While the federal goverment is continually trying to improve the new health insurance marketplace Web site, a group in Maine is also trying to ensure the marketplace works well. Today the Health Exchange Advisory Committee approved its final recommendations for the state. As Patty Wight reports, the consensus is to ensure that as many Mainers as possible have health insurance, but not necessarily through an expansion of Medicaid.
Those looking for health insurance via the ACA need to sign up soon in order to be covered in the new year. Our experts are here to help navigate listeners through the process - including using the much maligned healthcare.gov
The Maine Bureau of Insurance will hold a public informational session on the Affordable Care Act in the Lecture Hall at the Bangor Public Library on Tuesday.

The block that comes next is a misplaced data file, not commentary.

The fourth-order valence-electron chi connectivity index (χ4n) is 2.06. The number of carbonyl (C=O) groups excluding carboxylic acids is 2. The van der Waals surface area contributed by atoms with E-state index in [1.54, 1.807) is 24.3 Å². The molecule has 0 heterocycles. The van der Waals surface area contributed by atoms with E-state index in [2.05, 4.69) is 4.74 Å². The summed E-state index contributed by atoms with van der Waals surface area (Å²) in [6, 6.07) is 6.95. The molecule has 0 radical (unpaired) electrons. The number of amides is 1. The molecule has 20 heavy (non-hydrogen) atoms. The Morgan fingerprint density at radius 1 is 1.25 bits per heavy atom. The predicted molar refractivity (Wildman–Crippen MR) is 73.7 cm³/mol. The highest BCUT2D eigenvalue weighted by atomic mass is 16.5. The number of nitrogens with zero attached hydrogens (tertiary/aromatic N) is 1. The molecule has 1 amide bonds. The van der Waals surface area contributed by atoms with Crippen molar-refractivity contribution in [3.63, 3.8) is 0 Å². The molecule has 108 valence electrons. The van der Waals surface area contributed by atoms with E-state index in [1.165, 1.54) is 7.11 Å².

Maine's Bureau of Insurance said today that Anthem Blue Cross Blue Shield will be allowed to renew such health plans for another year.
The Web site where people can sign up for new insurance plans under the Affordable Care Act has been plagued with glitches since it first opened in October. But the Obama administration says it's getting better. Patty Wight set out to visit an insurance marketplace "navigator" to see if the Web site has, indeed, improved, and what people think of their new insurance options.
Maine's Department of Health and Human Services announced Tuesday it had signed a nearly $1 million contract with the Alexander Group.
The announcement comes a day after President Barack Obama's administration urged Republican Gov. Paul LePage to expand the program to cover about 70,000 more Mainers.
Founded by the University of Maine System and Colby, Bates and Bowdoin Colleges.